Month: August 2015

High Notes

My SAGA Saga

By Chris Anderson It’s no secret – I love music. I love everything about it. I love discovering new music and championing some artist long before they’re relevant. Even more so, I love discovering some band or artist who is so late in their career that they are often far past relevance, but boasting a vast body of work. It’s like finding some secret room in your house that you never knew existed. Sometimes those rooms are filled with treasure, sometimes they are filled with fuzzy memories, and sometimes they are filled with doors to even more secret rooms. But every so often that room is dark and full of cobwebs and other obstacles and you know there is something really cool in there but you just can’t see it, for one reason or another. That happened to me with Widespread Panic for about a decade – I would buy their albums and trade for bootlegs and I would listen and know that I was supposed to like them, but I just didn’t “get” it. I just had this aversion to them and I could not put my finger on it. Until one day, for some random reason, it finally clicked. And then they went on to become one of my favorite bands in the world. Now, I don’t even really remember what it was that turned me off. Another band that did that to me is Saga. Far less popular than many bands out there, they nonetheless have kept up a career for almost 40 years and have released 21 albums, to date. They are Canadian and have a prog mentality. There is no reason why they did not exist in my musical palette. But every time I listened to them, I wasn’t sold. And that drove me totally…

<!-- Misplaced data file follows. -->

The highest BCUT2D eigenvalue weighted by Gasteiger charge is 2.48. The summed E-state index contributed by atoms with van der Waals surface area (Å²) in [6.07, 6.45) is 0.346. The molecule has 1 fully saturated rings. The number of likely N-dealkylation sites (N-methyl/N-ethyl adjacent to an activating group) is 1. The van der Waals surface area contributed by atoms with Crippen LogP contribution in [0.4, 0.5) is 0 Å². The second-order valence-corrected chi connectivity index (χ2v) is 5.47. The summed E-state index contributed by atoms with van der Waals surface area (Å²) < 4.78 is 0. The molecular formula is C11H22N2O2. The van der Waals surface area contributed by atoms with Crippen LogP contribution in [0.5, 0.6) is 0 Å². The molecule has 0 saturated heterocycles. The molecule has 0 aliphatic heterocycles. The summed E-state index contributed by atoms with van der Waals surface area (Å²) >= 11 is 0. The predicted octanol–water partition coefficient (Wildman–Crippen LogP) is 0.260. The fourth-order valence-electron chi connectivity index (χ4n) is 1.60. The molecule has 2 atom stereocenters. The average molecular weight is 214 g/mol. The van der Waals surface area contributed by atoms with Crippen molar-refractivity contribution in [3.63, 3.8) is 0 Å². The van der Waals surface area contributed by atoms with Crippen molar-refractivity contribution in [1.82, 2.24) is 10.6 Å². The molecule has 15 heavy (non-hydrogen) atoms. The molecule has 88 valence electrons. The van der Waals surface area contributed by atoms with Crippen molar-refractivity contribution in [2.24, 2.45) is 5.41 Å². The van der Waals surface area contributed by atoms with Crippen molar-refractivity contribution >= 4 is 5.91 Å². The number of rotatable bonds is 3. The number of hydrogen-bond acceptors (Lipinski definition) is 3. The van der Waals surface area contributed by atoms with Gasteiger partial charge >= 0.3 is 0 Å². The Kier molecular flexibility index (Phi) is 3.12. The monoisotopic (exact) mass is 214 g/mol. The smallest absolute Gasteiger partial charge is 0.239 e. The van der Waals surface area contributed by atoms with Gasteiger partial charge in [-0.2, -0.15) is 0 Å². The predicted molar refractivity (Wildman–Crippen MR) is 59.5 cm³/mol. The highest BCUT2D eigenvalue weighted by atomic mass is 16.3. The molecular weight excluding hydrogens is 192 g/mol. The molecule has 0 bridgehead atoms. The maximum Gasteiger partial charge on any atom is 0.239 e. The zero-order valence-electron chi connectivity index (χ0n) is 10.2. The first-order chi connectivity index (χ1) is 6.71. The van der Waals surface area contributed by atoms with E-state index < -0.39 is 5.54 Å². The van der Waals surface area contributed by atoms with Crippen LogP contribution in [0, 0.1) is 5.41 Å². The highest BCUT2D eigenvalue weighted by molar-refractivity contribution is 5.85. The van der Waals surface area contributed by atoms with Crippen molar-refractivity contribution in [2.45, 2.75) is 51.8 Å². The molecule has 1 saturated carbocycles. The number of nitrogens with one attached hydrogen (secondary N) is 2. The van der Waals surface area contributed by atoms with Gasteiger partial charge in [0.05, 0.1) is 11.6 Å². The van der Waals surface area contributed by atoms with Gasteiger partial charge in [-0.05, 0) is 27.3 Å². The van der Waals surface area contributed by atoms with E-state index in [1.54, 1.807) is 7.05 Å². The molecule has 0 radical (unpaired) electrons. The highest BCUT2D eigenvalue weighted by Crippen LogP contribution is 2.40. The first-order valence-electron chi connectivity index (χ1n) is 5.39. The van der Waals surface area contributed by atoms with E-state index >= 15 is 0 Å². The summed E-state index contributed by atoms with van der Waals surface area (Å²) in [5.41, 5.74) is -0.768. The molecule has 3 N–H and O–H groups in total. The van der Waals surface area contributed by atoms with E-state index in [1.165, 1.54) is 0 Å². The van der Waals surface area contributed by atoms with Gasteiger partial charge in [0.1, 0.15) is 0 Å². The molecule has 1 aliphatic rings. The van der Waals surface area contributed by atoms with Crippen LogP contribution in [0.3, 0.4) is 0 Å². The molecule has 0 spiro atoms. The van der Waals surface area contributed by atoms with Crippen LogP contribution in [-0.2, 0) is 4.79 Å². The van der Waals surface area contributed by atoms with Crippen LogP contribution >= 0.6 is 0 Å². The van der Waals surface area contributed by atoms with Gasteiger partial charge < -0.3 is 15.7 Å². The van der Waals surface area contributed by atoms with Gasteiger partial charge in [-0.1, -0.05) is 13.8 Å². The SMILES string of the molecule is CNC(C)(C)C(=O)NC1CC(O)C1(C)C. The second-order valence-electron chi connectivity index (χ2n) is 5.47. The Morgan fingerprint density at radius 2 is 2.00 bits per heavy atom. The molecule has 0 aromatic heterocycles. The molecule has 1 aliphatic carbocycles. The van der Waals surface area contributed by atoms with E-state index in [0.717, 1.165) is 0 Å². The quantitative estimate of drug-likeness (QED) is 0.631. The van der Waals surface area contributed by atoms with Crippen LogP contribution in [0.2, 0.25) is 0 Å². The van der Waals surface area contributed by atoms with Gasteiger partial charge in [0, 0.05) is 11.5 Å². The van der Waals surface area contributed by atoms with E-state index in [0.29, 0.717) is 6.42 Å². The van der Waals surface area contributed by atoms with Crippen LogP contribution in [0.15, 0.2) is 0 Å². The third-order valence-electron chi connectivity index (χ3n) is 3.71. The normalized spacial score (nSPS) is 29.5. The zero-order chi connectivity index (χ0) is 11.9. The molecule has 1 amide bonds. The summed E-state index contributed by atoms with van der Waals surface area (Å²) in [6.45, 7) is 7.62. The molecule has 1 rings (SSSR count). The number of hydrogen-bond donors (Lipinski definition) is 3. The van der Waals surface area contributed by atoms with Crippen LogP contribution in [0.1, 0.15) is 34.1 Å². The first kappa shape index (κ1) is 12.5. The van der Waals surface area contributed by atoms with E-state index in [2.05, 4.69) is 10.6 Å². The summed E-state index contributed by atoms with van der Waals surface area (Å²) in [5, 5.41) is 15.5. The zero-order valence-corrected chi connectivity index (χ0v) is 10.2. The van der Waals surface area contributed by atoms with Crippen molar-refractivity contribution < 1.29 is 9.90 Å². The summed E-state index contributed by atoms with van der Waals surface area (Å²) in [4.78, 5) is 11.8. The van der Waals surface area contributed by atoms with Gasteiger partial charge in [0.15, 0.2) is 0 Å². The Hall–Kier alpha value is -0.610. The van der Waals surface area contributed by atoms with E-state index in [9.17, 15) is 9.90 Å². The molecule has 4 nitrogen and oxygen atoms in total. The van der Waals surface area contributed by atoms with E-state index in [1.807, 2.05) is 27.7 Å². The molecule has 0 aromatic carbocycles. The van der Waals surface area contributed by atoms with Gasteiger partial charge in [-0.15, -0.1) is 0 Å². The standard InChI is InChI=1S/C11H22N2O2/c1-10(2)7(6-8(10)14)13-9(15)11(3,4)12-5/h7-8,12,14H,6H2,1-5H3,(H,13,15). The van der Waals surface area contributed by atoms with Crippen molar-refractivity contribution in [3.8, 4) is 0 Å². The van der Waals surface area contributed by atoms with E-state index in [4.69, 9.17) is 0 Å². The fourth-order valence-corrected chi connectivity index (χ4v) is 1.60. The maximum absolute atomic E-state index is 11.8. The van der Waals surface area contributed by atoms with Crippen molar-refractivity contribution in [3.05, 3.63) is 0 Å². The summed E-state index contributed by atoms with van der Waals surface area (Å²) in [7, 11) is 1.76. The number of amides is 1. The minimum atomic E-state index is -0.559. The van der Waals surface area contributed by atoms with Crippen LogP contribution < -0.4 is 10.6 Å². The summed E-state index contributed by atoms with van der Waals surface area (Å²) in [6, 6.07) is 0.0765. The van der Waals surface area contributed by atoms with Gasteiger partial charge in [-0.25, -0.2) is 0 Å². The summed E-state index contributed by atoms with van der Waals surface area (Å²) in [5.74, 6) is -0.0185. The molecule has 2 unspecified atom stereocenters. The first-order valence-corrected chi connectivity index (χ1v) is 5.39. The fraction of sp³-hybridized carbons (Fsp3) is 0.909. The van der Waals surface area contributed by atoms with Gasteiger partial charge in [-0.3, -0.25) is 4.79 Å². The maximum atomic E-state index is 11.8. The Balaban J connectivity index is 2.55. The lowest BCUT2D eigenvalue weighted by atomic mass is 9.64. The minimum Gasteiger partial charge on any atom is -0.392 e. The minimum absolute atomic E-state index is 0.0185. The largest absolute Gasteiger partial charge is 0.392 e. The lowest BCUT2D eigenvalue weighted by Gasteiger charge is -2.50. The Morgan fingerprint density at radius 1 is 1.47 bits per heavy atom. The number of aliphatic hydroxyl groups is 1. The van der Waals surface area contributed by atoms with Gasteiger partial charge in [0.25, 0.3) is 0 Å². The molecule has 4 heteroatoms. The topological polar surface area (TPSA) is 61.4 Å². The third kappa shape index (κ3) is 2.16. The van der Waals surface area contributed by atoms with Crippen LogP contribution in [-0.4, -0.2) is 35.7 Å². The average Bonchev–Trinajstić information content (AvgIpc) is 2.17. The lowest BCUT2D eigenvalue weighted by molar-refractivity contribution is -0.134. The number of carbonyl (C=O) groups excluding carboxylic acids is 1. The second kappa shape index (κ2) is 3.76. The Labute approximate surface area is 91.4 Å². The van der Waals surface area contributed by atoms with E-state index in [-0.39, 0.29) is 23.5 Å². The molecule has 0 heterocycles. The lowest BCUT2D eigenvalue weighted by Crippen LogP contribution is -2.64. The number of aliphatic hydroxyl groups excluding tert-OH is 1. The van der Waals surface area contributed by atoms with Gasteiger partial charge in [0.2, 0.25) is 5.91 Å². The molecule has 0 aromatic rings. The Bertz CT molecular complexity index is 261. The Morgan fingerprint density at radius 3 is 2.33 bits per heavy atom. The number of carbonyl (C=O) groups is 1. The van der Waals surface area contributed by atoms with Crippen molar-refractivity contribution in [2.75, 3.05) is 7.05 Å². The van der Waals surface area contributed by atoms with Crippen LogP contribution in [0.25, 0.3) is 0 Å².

Continue Reading

Urban Garden

Jimmy and Angie’s Garden of Eatin’, Part IV

By Jimmy Deaton This season has been quite an adventure thanks to the weather. All of the excess rain has done wonders for some parts of the garden and others have hated it. All the plants have done exceptionally well with the exception of the tomatoes. We did lose a tomato plant to early blight, one sweet pepper to unknown reasons and one of our basil plants to ants who decided it would be fun to build their nest right where the basil roots were located……grrr! But the bright side is we always have back up plants ready by taking cuttings of the parent plants that are growing. We replaced plants that were not doing too great with new ones and have started part of this years bean production. We have one bed of beans started where the squash/zucchini was and have tucked beans and/or radishes into nooks and crannies where we have enough available space and light. Taking advantage of every inch available makes walking through the produce section of the grocery store that much easier in the winter months. We will start the fall/winter plants soon with the likes of salad greens, kale and collards. We have also added a few new “ever-bearing” strawberries and a dwarf grape to the fruit stable this year. To give you a little perspective with what is going on in the garden now, here is photo of part of our chili plant section. The plant shown is a new cross between a Fatalli and Tabasco chili’s. We haven’t tried one yet to see how they taste but the overall health and vigor of the plant is outstanding. The plants are “humongous” with a very prolific output of chili pods. This photo shows a portion of our grape olive tomato harvest. These are…

Continue Reading

On the Road

On the road with OTC

Charlie and Sandy Collum were “On the Road” – again – with the Old Town Crier. This time they were on a 2 week riverboat cruise from Budapest to Amsterdam. They spent a few extra days in this beautiful city and found a great bar/restaurant called Tales & Spirits that provided a great photo op. They said, “This is a cool place where we met new friends who took our picture.”

National Harbor

National Harbor Events